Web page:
know that. It's how I got my start, really. One year, I ran out of
time just like you are. I made coupons that said 'I didn't get time to
finish a drawing for you, but it's coming', and gave those out instead.
You know what happened? I was making Christmas presents until June.
Dumb, right?" Keefe grins, but doesn't want to agree out loud. "The
next year I got smarter. I did one picture, took my time and really
made it my best, and gave everybody a print. Instead of giving half an
hour a piece for twenty people, why not give a few hours to making one
thing that's really cool and you feel proud of? I'll help you if you
want, but only if you treat me like someone who's trying to help you."
While his masterpiece slowly takes shape, I repeat my mantra: "Take
your time, don't expect to be perfect, and keep at it." He tries, he
rushes ahead, he slows down again. Sometimes we push each other's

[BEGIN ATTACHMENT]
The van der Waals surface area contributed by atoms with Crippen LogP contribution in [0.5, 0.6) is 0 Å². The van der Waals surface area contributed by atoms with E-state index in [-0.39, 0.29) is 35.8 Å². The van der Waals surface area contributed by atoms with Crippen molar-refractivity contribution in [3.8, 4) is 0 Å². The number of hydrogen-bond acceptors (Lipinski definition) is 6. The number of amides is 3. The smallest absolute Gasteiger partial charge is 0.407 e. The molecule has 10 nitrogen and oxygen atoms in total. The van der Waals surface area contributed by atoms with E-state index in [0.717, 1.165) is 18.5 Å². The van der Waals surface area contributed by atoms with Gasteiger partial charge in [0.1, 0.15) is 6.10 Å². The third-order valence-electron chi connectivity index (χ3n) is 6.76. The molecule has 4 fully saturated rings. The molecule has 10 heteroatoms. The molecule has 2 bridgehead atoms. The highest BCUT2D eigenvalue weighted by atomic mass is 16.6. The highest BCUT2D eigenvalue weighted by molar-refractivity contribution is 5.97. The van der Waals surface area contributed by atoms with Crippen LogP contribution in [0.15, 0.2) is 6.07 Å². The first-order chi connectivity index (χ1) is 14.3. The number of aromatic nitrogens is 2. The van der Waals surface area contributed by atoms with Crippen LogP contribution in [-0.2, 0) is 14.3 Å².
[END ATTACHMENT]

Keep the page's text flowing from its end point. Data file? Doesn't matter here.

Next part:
buttons and get exasperated. A neighbor, over for tea, sees how hard
I'm trying to keep Keefe's attention on the next step, and chimes in
"It's like a test in school. You've got to really focus on it, because
there's not a lot of time and you need to get everything perfect."
This is well intended, but I cringe, and search for a better metaphor.
"No. It's more like a video game. You can't be Spider Man and beat
the bad guy by just pushing buttons while you watch what's on TV in the
next room: he'll clean your clock. You can pause and walk away but
when you pick the controller up again you've got to be into it, present
to it, because that's the only way to win."
Finally, after all the tears, shouting, and reticence, Keefe gets out
of his own way and his best slowly pours out of him. When Janice gets
home from Christmas shopping, he vibrates with the urgency to show her
what he did. It was all worth it.
Michael Nabert is a Canadian writer who loves to talk and sing, and writes mainly about
parenting, the art of wooing and paleontology. Widely traveled, with an opinion about everything, his friends often describe him as having
deplorable excess of character." He is currently stay-at-home dad to Hugh
(3) and Keefe (9). Send feedback for Michael to: email@example.com